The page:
With everyone looking forward to it, if you decide to make a pie, you better not mess it up. And if you don’t decide to make a pie, the people will be disappointed. So basically…make a pie. But make it right!
Delicious though they are, pies require quite a lot of delicate measurements and timing to get them just right. There are plenty of easy mistakes to make. If you’re going to put all this time and effort into one, you better be sure it’s going to come out the way you want it. And even for the baking veterans in the crowd today, you know better than anyone that there’s always room for improvement in the kitchen. So take note: according to three-time James Beard Award semi-finalist Tiffany MacIsaac, these are the 5 steps that can be a pie-maker, or a pie-breaker.
1. Skipping the acid.
“Acid helps add flavor and combat the dough getting tough if you accidentally overwork it a bit. I use buttermilk in place of water or cream, and a splash of vinegar to make my dough a bit lighter. Also, if you choose to make the dough a few days before using it, the vinegar will help prevent the dough from oxidizing.”
2. Over-chilling the dough.
MacIsaac says that she works quickly to make sure the dough stays cool while it’s being made, which allows her to shorten the chilling time. “It does need a bit of time to rest to relax the glutens and for the liquid to distribute evenly, so I like to wrap it in plastic wrap and leave on the counter in a cool spot for one to four hours. It will be nice and soft and easy to roll without a lot of resistance. I find the dough is a lot more tender when I don’t chill the dough to firm before rolling.”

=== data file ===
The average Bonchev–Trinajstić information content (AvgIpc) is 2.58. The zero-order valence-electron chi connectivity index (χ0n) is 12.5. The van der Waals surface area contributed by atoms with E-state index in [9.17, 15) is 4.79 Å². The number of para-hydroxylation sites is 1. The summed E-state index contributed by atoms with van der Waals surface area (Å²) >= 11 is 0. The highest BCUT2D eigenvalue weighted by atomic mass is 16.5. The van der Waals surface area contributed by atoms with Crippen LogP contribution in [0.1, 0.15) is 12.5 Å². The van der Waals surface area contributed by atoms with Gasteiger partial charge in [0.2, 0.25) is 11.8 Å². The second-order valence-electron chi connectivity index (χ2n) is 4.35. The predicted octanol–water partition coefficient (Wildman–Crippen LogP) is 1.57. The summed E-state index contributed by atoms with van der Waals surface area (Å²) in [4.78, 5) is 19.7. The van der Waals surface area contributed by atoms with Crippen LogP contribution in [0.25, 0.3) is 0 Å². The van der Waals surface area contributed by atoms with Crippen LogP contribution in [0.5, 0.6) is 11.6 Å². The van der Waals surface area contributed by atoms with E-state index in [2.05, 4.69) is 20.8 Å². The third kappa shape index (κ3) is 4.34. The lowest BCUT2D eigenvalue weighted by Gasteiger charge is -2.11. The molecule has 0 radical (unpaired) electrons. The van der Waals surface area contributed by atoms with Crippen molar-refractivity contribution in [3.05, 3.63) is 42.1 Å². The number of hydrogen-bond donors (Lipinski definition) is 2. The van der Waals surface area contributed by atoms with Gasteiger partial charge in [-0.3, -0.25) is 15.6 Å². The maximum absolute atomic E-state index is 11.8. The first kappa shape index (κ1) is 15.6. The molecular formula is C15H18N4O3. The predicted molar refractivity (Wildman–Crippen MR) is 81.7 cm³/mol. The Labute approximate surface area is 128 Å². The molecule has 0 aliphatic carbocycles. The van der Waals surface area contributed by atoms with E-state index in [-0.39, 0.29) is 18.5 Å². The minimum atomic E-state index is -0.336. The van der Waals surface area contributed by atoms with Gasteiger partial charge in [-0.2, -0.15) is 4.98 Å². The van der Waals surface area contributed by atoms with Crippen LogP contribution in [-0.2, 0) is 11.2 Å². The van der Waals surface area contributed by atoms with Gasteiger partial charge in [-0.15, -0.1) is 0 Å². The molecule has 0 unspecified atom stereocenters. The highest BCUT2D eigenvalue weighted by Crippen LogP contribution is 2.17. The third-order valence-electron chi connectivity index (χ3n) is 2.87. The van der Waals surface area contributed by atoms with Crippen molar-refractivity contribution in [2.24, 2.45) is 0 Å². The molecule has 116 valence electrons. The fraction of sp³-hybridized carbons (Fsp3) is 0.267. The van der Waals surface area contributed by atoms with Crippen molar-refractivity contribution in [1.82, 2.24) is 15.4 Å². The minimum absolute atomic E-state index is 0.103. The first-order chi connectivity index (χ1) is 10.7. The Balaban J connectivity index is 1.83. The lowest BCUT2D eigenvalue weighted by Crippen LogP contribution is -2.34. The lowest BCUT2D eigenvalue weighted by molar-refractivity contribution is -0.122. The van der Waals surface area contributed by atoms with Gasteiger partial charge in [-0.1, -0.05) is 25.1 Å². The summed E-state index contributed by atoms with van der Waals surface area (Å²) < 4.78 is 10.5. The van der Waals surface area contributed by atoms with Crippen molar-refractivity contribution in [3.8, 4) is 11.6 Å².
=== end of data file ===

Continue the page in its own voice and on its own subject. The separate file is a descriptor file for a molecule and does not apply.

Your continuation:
3. Mixing in too much liquid.
A lot of people make the mistake of adding extra liquid to make the dough easier to roll, but MacIsaac says this leads to a “hard and leathery finished product the dough should form a nice ball but barely hold together. As the dough rests, the liquid will re-distribute evenly into the flour, making the dry parts wetter.” Remember, adding more in if needed is always an option – but taking out what’s already in, isn’t.
4. Not pre-cooking the filling.
“Always pre-cook your filling. There is nothing worse than making a beautiful apple pie, only to cut into it and find there’s either too much liquid, the apples are crunchy, it’s overly sweet, or there’s a huge gap between the filling and the top crust. So much can go wrong, and you can’t see it happening. That’s why I like to pre-cook my apples to about 85 to 90 percent done…Then, when it’s time to bake, I pile the apple filling high (they average five to six pounds each) and bake at a higher temperature for a shorter amount of time. I get a nice flaky crust and perfectly cooked filling every time.”
5. Underestimating the power of human hands.
“Mixers and food processors are fine, but there is nothing better than getting your hands right in the butter and flour to cut it together. You’ll know exactly when the butter is the perfect size because you’ll be able to feel it. Don’t be scared –– making dough by hand is truly one of the most enjoyable things about baking. Just make sure everything is measured, well chilled, and at arm’s reach before you start.”
And now for the most important step: share, and enjoy!